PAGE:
With mass testing of schoolchildren happening every week – and the fact that those testing positive and their contacts are required to self-isolate – it is not surprising that more than 200,000 children were at home isolating at the end of last week, according to official estimates. MailOnline has the details.
More than nine in 10 pupils attended schools in England last week – but a growing number of children were self-isolating at home due to possible contact with COVID-19 cases, Government figures show.
Attendance in state schools last week was the highest it has been at any point during the pandemic, the Department for Education (DfE) analysis shows.
But the data suggests that 169,000 pupils were out of class and self-isolating on Thursday last week due to potential contact with a case of coronavirus.
The DfE estimates that approximately 2% of all state school pupils on roll – up to 201,000 children – did not attend school for COVID-19 related reasons on March 18th, up from 1% on March 11th.
This includes 127,000 pupils who have been self-isolating due to a potential contact with a COVID-19 case from inside the educational setting, and a further 42,000 pupils who were self-isolating due to a possible contact outside of school.
Meanwhile, 21,000 pupils were absent because they suspected they had COVID-19, 7,000 were off after testing positive for COVID-19, and 4,000 were absent as their school was closed due to Covid-19 reasons.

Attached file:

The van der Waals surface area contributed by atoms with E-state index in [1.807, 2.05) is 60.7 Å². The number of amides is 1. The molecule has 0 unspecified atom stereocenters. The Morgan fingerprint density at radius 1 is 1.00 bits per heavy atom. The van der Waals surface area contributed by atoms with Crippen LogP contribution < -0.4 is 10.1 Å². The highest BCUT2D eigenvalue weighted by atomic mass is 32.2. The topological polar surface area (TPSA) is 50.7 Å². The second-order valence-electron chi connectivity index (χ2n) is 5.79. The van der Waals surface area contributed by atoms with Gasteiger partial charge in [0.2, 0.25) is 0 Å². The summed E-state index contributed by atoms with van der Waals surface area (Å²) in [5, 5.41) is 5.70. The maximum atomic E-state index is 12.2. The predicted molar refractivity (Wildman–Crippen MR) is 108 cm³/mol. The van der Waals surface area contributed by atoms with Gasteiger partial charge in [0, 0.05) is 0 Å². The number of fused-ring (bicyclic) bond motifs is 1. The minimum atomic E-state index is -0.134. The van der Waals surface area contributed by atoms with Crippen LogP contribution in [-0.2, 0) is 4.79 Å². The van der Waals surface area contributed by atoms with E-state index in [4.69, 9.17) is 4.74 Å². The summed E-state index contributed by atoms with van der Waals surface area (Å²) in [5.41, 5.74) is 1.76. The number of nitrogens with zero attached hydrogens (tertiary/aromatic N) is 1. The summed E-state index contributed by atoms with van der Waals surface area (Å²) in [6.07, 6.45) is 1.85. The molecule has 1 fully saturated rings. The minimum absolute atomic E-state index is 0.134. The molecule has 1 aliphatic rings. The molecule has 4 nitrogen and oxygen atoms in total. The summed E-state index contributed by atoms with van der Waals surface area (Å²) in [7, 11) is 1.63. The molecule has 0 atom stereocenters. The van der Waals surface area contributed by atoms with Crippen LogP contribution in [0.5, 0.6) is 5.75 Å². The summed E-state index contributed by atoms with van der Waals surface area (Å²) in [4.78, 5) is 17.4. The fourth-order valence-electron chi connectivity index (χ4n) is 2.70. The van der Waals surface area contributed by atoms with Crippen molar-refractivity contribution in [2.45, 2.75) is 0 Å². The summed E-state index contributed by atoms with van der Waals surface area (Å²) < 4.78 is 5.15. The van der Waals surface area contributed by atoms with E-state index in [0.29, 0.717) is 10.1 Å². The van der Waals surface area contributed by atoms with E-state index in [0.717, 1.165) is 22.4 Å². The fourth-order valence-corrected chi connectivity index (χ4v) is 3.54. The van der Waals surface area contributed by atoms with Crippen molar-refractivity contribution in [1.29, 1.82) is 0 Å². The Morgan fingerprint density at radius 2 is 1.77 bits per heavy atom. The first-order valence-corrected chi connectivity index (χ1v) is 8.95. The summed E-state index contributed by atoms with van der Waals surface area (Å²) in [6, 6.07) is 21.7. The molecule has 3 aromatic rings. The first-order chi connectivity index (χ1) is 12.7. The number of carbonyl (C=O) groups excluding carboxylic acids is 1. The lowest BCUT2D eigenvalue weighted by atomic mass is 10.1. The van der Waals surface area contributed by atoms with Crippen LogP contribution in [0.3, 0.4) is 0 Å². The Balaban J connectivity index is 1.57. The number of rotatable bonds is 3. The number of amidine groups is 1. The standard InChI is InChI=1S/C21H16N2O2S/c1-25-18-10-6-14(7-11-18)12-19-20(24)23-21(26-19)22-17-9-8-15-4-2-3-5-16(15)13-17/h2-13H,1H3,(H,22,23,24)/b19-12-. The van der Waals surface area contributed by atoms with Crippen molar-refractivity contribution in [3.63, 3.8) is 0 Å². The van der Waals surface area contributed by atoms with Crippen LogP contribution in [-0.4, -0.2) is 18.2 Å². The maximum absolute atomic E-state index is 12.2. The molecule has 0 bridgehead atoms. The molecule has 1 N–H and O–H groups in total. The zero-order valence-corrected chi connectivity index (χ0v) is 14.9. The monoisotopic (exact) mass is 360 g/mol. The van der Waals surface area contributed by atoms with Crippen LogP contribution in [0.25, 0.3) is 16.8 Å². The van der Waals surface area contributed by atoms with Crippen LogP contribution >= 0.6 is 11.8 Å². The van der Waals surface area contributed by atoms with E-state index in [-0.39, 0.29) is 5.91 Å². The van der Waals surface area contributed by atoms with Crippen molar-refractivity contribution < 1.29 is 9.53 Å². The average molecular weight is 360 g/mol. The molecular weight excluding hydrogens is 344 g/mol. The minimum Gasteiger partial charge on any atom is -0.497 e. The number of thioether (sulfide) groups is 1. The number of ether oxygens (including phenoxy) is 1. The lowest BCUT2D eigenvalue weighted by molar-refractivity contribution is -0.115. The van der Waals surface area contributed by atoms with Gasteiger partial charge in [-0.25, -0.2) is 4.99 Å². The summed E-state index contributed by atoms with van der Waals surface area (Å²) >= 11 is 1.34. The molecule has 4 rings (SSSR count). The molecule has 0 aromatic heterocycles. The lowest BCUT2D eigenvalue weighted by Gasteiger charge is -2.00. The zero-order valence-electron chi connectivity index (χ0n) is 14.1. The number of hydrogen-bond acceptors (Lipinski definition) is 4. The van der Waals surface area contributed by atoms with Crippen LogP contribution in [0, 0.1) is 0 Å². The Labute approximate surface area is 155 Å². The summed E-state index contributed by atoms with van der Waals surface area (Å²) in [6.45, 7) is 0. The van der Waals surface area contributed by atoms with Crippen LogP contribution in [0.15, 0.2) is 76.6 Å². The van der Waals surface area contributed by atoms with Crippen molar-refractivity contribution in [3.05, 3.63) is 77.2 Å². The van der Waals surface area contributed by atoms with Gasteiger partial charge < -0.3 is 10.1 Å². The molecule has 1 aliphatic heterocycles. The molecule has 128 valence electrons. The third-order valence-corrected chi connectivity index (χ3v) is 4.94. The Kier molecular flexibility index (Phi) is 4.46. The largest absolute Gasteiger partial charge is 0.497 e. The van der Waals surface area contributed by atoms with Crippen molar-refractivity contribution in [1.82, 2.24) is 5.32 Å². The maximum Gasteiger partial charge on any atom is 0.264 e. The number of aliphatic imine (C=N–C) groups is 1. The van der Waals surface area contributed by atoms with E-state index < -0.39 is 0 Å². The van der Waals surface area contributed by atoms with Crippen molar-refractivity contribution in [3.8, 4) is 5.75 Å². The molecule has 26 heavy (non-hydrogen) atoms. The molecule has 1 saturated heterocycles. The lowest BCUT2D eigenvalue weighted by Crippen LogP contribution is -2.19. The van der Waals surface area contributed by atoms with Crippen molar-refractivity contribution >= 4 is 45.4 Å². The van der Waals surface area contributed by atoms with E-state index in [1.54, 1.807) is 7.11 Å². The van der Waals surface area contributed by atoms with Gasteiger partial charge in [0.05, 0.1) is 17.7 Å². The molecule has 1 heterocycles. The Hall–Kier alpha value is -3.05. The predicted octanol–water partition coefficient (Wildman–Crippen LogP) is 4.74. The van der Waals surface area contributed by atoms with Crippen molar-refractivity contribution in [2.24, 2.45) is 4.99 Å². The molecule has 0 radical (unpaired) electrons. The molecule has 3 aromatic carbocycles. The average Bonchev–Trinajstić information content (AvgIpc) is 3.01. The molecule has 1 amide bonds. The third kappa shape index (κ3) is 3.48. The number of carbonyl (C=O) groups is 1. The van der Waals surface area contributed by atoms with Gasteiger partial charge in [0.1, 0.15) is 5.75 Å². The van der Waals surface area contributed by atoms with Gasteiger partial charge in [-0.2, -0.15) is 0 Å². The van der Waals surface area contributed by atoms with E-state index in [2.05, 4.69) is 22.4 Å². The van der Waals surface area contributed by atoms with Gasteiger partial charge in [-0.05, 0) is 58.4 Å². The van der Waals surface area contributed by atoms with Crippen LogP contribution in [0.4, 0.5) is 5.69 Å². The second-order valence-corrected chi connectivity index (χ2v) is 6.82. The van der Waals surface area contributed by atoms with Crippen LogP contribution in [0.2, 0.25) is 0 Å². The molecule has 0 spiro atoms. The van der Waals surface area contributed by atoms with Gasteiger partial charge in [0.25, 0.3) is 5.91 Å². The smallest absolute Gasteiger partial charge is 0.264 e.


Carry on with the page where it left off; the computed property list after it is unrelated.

Secondary schools in England were given flexibility to stagger the return of their pupils between March 8th and 12th as these students were being asked to take voluntary COVID-19 tests on site as part of their return.
Overall, attendance in state schools was 91% on March 18th, up from 89% on March 11th – when some secondary schools were still phasing in the return of pupils due to the logistics of mass testing.
Around 89% of secondary school pupils were in class on March 18th – a similar proportion to the start of the second week of schools reopening in England.
But attendance in primary schools fell to 93% on Thursday last week from 95% the previous week, the figures show.
Perhaps most shocking is that 200,000+ were self-isolating last week even though just 0.067% of the millions of tests carried out came back positive. Given that this is below the estimated false positive rate of the lateral flow tests of 0.32% (the FPR can differ by age group and is thought to be lower in younger people), this suggests almost all of the positives are not real infections, or at least not contagious.
The Government’s refusal to allow confirmatory testing, either by PCR or by a second lateral flow test, prevents many of these false positives being identified and the needless harm of self-isolation being avoided.
If the Government is going to insist on continuing the pandemic-perpetuating practice of mass testing, the least it can do is allow the escape route of a second test for the victims of the imperfect tests.
The Mail report is worth reading in full.